CAB Forum in-person meeting is coming up, CAs will need at least until the
21st of June.  Wayne said that GoDaddy had already pulled most of the data
needed.  Robin said Comodo should be able to provide a response in about 2
weeks.  Kirk said that TrendMicro had never issued any of the certificates,
so they don't have an issue with this.  Stephen Davidson said that they
would have to look at their information and get back.  Eddy said that
StartCom has never issued these kinds of certificates, so they are not
affected.   Ben said that everyone should set a goal of getting it taken
care of or arranged so they know what they're doing before they leave for
the face-to-face meeting.  He suggested that all members review the request
and get back to ICANN with a response.  He then mentioned that ICANN has
requested observer / interested party status.  


Francisco asked that all CAs contact him and email him with any questions.  


4. Approve Minutes of 16 May 2013:  Approved without objection. 


5.  Ballots:  We have received comments about withdrawing Ballot 100 for
further editing.  Mozilla had commented.  Gerv said that pulling the ballot
had support from Mozilla, Google and Opera.  Brian Smith had set out their
position quite well.  He has some good ideas, and as Brian had said, if we
extend the deadline, we'll be back here next year.  Joe said he agreed that
we cannot keep extending, but he thinks that the date chosen initially was
too early.  When he brought it up a year ago, he expressed these concerns
and it was said that we will re-evaluate things next year and see where we
are at.  He knows they won't be ready by August.  In most cases he would
agree that extending deadlines is not a good idea.  Now it seems like he is
looking at a date that was too short in the first place.  Now it seems like
some members have a pretty hard stance on it without admitting the
possibility that we screwed this up.  Gerv said he doesn't remember who
talked about reevaluating it, but proponents of the ballot ought to look
into that.  Stephen said the issue was raised that it is dependent upon
third party vendors.  Those CAs who are dependent on third party vendors are
stuck.  As we've worked on guidelines in the past we've left wiggle room
where there would be potential problems. 

It was asked whether anybody besides Wells Fargo would have trouble.
Stephen said Quo Vadis is going to be pushed to comply by the deadline.
Proponents of the ballot said they support a proposal to exempt sub CAs that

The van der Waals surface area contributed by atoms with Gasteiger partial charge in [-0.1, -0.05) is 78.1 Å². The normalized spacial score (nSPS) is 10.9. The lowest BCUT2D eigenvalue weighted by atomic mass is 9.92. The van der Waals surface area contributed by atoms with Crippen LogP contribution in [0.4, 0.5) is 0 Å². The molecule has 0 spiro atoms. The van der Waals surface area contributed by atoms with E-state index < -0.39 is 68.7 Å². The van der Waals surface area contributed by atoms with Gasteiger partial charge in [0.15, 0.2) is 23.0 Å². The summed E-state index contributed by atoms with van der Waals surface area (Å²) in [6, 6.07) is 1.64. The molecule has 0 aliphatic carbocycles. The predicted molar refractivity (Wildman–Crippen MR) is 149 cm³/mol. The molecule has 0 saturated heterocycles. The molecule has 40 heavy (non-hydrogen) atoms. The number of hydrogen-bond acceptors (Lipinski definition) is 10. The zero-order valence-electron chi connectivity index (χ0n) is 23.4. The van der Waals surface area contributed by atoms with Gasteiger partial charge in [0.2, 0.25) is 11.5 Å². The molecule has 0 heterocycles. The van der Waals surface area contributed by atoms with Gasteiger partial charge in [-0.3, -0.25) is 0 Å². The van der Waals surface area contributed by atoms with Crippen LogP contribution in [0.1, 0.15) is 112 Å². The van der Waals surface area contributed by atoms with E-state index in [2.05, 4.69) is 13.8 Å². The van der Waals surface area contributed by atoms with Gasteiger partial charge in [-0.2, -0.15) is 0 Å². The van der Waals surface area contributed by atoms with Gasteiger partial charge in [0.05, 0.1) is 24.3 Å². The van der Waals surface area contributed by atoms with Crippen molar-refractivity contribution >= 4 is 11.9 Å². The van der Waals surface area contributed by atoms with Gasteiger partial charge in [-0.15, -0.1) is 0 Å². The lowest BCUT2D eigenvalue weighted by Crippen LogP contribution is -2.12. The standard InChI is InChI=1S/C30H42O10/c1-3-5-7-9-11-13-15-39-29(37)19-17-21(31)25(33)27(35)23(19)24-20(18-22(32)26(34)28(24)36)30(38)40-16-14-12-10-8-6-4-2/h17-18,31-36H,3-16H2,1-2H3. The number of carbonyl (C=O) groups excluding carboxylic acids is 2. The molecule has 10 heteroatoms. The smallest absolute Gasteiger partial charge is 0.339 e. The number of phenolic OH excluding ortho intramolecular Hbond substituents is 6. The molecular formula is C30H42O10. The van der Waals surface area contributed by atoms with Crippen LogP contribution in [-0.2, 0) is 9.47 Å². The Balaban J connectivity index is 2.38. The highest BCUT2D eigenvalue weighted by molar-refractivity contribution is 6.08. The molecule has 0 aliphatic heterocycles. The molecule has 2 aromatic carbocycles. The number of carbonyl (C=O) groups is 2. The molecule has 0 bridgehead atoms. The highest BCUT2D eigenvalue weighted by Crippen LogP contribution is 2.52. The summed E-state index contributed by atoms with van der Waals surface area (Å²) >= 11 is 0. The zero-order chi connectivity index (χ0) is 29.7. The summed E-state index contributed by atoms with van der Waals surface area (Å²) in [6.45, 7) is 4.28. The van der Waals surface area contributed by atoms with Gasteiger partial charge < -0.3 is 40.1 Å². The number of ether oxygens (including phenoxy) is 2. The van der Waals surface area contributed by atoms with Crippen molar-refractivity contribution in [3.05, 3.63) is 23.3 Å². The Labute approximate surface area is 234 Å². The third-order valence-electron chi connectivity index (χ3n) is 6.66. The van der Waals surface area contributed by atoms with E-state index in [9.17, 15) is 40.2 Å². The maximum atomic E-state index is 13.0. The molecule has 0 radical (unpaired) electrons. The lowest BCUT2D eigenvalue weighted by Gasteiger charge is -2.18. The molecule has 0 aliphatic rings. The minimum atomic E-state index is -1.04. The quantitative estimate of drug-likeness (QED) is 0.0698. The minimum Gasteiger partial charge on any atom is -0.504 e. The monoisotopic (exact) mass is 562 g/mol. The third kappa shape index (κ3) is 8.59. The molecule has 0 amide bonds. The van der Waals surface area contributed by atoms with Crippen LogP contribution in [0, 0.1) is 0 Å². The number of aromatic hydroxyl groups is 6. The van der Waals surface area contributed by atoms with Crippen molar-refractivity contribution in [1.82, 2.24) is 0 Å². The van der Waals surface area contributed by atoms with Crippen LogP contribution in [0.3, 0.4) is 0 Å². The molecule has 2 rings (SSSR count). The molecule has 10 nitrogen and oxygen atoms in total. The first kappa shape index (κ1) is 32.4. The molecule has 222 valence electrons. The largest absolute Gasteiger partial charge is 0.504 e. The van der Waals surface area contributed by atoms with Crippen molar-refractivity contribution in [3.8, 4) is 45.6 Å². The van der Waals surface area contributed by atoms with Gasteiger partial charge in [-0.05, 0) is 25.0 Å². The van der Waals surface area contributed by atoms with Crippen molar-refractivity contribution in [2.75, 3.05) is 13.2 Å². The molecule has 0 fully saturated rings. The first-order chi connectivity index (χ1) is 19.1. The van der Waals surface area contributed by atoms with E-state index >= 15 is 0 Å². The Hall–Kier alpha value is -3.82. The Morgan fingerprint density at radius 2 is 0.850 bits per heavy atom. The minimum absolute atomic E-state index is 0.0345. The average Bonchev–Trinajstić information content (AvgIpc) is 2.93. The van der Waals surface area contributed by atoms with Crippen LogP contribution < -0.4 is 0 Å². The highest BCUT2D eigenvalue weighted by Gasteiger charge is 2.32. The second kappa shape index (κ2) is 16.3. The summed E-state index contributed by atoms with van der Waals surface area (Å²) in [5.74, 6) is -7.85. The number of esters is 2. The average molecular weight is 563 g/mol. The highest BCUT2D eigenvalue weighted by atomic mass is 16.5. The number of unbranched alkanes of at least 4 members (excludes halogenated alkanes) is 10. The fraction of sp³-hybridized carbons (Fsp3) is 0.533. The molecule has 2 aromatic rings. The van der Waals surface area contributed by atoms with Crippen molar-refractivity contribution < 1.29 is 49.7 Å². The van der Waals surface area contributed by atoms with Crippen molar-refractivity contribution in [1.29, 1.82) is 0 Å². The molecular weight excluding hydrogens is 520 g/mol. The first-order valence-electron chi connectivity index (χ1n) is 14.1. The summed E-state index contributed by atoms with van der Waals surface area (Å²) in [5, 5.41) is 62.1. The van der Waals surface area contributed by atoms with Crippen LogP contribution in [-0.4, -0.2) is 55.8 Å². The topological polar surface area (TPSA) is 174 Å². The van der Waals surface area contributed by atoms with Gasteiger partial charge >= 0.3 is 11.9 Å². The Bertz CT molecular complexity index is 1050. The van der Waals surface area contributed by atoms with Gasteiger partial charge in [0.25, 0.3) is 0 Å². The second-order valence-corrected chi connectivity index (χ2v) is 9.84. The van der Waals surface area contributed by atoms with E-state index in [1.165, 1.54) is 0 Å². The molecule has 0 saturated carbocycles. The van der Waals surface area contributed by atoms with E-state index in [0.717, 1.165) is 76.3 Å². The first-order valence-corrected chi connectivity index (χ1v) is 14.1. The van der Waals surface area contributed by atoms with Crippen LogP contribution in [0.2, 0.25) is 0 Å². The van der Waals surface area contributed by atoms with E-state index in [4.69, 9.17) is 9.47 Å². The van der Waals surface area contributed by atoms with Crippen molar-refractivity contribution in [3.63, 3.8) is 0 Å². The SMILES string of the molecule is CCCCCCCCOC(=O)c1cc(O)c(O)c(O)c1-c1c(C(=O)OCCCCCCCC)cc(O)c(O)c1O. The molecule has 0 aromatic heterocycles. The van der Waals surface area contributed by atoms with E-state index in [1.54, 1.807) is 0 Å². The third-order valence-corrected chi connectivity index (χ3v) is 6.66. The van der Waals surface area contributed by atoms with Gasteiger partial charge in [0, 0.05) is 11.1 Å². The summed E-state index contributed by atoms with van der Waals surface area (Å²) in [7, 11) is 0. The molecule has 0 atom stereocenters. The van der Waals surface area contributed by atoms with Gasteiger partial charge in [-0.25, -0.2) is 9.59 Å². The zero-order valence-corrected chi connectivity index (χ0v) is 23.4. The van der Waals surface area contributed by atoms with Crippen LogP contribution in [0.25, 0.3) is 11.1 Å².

are constrained, and that helps on Microsoft on the OCSP side.  There was
discussion about Mozilla audit requirements and technical constraints and
Tom asked about whether this had to do with exempting subCAs from audit
requirements.  Ben said he thought where Tom was going was that Wells Fargo
doesn't issue a whole lot of SSL certificates.  Phill said that doesn't
matter (the Microsoft CA that got busted in the Flame attack was so small
that it didn't get noticed)  - even just one CA that isn't able to provide
strong certificate status capabilities is a problem.  Ben agreed and noted
that if Opera, Google, and Mozilla are not in favor of the ballot, then even
if Microsoft and Apple voted yes, and assuming that all browsers vote, then
it likely won't pass.


Ballots 101 and 102 are not that controversial, and voting starts Friday.  


Ballot 103 doesn't seem controversial.  Ben will accept comments from Rob to
change subsection 5 from "must" to "should".  Ben said if he could get
Comodo and Mozilla to endorse it he can move forward with it.


6.  News and announcements:  NIST comment deadline is next week.  Dean said
that recent posts from Netcraft have shed a negative light on the industry,
and it is incumbent for all of us to improve the reputation of both CAs and


7.  Agenda planning for Munich:  Ben noted that Tuesday morning we'll talk
about industry / browser developments and about Webtrust, ETSI, and better
collaboration on audit frameworks.  Tuesday afternoon we'll talk about the
NIST CP document and improving CA security frameworks and then any issues on
the issues lists of the CABF guidelines.  We'll wrap up Tuesday afternoon
going over improvements to the CA/B Forum website.  Tuesday's dinner, in
fact the meeting site, is hosted by Symantec.  Tuesday we'll wrap up by 4PM
because there is something planned.  Dinner Wednesday night is on our own,
but Symantec has a place picked out for us.  Wednesday morning we've left a
slot open to discuss things that came up during Tuesday's discussions that
we can pick back up.  As for logistics, there are several slots still to
fill in, whether it is for 15 minutes, 20 minutes, 30 minutes or even 60
minutes.  The rest of the discussion before lunch on Wednesday will cover
improvements to revocation/certificate status, subCA technical constraints,
and a review of governance issues like the bylaws and IPR policy.  After
lunch we'll discuss the Netcraft article on revocation and browser behaviors
related to the work of the WPKOPS group. After a break we'll discuss
reinvigorating EV SSL and then wrap up by 4PM again.   Thursday morning
we'll review the status of Certificate Transparency, OCSP Stapling and other
technological solutions for providing better certificate status.  After a
break we'll spend two hours reviewing the Baseline Requirements for Code
Signing Certificates.


8.  Any Other Business:  None.


9.  Next teleconference:  Next call will be two weeks after our face-to-face
meeting (June 27th).